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California: Arbitrary UR Cycles of Denials and Authorizations for Prescription Medications

January 22, 2015 (4 min read)

Defendants can submit every prescription request to UR, but is this cost effective and does it fulfill their obligation to provide appropriate medical treatment to cure or relieve injured workers from the effects of their industrial injuries?

In Cordova v. Garaventa Enterprises, 2015 Cal. Wrk. Comp. P.D. LEXIS --, a WCAB panel has clarified when the 12-month effective period for a UR treatment recommendation applies, whether UR decisions issued prior to 7/1/2013 go through IMR, whether an appeal review decision is subject to IMR, and how an unreasonable delay in providing prescription medication after the medication is authorized by a UR doctor entitles an applicant to a Labor Code § 5814 penalty and entitles his attorney to attorney’s fees under Labor Code § 5814.5.

Medical Treatment; Utilization Review; Independent Medical Review

The WCAB rescinded the WCJ’s award of contested prescriptions for the medications Neurontin and Nucynta to treat the applicant’s spine and left upper extremity injuries, and, instead, authorized the 5/21/2013 and 6/24/2013 prescriptions for Neurontin and deferred the decision regarding the prescription for Nucynta.

The defendant originally issued a UR denial for the Nucynta and Neurontin prescriptions on 11/5/2012, but subsequently authorized the prescription for Neurontin by way of a 6/28/2013 UR. The WCAB found that because the prescription for Neurontin was authorized rather than delayed, denied, or modified, the defendant’s 6/28/2013 UR was not subject to the rule in Labor Code § 4610(g)(6) requiring that a UR treatment recommendation remains effective for 12 months from the date of the decision without further action absent a changed condition.

The WCAB further found that contrary to the WCJ’s finding, none of the defendant’s UR decisions that were issued prior to 7/1/2013 were subject to IMR pursuant to Labor Code § 4610.5, because the disputed denials were not communicated to the requesting physician on or after 7/1/2013.

In addition, the defendant’s 7/19/2013 “appeal review” decision was not subject to IMR because it was not a new UR but rather a review of an earlier 11/5/2012 decision.

Finally, there was insufficient evidence to determine whether the UR decisions regarding Nucynta were timely made and whether the defendant relied on Labor Code § 4610(g)(6) or submitted additional requests for that prescription to UR.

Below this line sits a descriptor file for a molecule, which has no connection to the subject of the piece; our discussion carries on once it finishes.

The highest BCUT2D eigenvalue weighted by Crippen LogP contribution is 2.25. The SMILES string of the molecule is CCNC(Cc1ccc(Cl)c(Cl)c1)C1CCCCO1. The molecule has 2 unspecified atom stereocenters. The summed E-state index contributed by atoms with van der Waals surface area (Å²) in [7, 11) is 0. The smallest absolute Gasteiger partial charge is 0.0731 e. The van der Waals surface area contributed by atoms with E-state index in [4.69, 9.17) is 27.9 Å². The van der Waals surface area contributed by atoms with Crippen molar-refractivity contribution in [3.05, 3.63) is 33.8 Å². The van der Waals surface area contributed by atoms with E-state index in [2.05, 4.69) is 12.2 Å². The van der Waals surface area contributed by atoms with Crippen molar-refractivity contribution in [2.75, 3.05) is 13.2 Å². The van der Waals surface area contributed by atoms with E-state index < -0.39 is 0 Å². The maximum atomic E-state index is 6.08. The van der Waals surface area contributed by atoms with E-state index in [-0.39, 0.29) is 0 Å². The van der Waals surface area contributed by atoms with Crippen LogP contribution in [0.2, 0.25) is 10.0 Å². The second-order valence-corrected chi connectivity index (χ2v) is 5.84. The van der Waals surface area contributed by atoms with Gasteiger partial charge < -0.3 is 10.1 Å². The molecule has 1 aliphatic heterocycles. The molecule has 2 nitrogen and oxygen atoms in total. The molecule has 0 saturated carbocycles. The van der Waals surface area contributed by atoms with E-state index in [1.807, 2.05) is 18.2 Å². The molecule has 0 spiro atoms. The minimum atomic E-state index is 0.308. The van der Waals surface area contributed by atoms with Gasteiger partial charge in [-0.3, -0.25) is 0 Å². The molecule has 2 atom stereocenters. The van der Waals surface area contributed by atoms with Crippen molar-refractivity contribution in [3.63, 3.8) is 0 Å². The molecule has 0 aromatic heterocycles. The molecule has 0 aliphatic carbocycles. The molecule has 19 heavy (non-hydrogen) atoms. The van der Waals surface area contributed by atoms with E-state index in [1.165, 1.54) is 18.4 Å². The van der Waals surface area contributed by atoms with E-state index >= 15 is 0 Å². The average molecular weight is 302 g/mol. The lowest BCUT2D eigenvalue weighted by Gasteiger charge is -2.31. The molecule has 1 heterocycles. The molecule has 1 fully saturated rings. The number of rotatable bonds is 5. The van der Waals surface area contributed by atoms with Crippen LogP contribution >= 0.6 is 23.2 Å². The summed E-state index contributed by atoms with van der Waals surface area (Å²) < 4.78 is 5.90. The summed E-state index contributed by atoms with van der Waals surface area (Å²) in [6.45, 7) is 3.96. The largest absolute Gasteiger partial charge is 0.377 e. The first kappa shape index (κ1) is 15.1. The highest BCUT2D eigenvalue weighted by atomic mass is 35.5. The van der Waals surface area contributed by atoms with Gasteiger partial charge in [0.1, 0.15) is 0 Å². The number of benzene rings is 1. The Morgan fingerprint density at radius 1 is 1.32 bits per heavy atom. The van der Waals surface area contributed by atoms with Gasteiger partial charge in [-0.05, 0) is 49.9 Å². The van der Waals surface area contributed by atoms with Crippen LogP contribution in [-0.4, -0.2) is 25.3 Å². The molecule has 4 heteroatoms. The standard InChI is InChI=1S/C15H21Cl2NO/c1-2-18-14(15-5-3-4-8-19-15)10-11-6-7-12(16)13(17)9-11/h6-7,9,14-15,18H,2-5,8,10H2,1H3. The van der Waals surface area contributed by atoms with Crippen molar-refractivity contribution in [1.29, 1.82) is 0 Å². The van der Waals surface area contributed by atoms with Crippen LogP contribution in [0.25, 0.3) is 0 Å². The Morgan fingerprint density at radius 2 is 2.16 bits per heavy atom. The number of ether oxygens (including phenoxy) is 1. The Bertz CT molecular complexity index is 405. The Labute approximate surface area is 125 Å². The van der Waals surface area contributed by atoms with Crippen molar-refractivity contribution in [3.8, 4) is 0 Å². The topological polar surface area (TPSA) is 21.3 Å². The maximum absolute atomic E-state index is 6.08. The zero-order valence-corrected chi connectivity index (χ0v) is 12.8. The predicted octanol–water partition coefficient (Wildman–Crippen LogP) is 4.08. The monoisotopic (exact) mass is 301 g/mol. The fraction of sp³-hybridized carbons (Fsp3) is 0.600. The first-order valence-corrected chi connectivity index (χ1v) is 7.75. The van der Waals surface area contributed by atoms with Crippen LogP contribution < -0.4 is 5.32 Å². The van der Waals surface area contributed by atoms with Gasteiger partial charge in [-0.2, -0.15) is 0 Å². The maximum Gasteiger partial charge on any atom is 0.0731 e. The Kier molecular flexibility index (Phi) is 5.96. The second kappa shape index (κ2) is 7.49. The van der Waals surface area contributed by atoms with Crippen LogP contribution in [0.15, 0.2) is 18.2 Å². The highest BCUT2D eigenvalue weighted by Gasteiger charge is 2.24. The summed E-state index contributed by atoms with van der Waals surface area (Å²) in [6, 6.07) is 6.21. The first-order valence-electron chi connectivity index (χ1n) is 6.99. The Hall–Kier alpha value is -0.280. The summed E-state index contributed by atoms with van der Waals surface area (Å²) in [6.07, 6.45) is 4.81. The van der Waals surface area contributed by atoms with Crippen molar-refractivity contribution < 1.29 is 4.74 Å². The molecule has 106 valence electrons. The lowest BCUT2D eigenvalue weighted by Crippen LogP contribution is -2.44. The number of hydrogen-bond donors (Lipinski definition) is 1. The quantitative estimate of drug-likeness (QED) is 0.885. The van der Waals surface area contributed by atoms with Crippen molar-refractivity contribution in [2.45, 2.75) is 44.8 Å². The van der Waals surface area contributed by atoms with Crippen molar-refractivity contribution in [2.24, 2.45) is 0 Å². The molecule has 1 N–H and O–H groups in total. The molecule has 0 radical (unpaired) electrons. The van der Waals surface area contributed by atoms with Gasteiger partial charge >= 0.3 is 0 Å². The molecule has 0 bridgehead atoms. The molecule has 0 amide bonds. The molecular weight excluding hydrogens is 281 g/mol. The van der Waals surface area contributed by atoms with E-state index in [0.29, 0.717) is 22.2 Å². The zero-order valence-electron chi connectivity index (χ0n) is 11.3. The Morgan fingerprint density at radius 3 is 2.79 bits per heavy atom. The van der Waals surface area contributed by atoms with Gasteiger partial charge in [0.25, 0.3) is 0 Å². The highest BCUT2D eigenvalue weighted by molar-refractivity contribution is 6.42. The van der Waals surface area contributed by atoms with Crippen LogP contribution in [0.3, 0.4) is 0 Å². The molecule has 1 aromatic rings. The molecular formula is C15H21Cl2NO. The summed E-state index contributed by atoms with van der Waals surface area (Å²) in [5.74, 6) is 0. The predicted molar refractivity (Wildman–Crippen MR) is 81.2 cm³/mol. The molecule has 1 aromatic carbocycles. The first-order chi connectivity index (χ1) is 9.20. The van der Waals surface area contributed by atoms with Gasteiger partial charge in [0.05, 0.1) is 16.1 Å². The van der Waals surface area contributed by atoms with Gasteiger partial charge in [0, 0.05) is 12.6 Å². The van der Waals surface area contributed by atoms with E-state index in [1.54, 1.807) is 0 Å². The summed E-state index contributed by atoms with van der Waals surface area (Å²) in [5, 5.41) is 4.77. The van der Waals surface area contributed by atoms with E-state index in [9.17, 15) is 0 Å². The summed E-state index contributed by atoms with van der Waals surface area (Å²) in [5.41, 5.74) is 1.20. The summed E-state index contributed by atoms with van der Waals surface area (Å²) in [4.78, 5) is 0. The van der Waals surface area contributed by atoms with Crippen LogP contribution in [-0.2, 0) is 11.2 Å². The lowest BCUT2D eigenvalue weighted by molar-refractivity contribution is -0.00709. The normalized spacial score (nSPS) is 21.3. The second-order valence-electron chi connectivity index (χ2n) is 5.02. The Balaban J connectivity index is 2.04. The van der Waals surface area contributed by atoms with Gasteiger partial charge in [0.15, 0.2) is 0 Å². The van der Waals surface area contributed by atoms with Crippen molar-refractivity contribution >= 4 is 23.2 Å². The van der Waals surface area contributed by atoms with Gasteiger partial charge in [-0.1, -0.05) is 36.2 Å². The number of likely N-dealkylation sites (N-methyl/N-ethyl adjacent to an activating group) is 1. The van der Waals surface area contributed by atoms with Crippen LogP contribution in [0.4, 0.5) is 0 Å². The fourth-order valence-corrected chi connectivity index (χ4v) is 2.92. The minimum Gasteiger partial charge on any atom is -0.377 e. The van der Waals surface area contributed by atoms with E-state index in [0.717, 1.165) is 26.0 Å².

Penalties; Delay in Providing Medical Treatment; Utilization Review

The WCAB rescinded the WCJ’s award of penalties and attorney’s fees for the delayed provision of medical treatment to the applicant and held that the defendant’s delay in providing the prescription medication Neurontin after the medication was authorized by the UR doctor was unreasonable, thereby entitling the applicant to a Labor Code § 5814 penalty and the applicant’s attorney to an attorney’s fee under Labor Code § 5814.5 and Ramirez v. Drive Financial Services (2008) 73 Cal. Comp. Cases 1324 (Appeals Board en banc opinion). However, the WCAB found that the defendant could reasonably rely on the UR denial with respect to the denied prescription for Nucynta.

The WCAB admonished the defendant that UR cycles of denials and authorizations for the applicant’s prescription medications appeared arbitrary, given the applicant’s award of medical treatment. The WCAB pointed out that although the defendant was entitled to submit every prescription request to UR, the defendant should consider whether doing so is cost effective and fulfills its obligation to provide the applicant with appropriate medical treatment to cure or relieve him from the effects of his industrial injury.

COMMENTARY: This case underscores the complexity of the current medical treatment process. The initial Utilization Review (UR) determination was issued on November 5, 2012, denying the disputed medications. On June 28, 2013, defendants sent out a second UR determination authorizing the Neurontin 300 mg. On July 19, 2013, defendant then issued an “appeal review” affirming the prior UR denial of the requested medications. Presumably, the July 19, 2013 “appeal review” was the voluntary appeal pursued by the treating physician under the “internal review process” pursuant to  California Code of Regulations, Title 8, section 9792.9.1(e)(5)(J). Additionally, the June 28, 2013 UR determination could have very easily been the result of an additional request for authorization submitted by the treating physician.  Regardless, this case highlights the complexity of the present review process.

Moreover, in recent cases, the WCAB has repeatedly admonished defendants for not simply authorizing appropriate medical treatment. Here, the panel was upset because applicant had an award for treatment and was being subjected to an endless cycle of UR denials and authorizations. However, the stated purpose behind Senate Bill 863, and more specifically Independent Medical Review, was to prevent Workers’ Compensation Judges from making determinations of medical necessity. It seems paradoxical that the commissioners do not want judges to make these determinations but are admonishing the defendant for not reviewing the physician’s requests and making its own determination concerning medical necessity.

The reality of the current process could very well be that some claims adjusters would rather simply submit a request for authorization through UR instead of looking up the specific treatment guideline and making the call themselves. To put it another way, it may be naïve to assume that the present process involves anything but an endless cycle of UR determinations.

Read the Cordova noteworthy panel decision.

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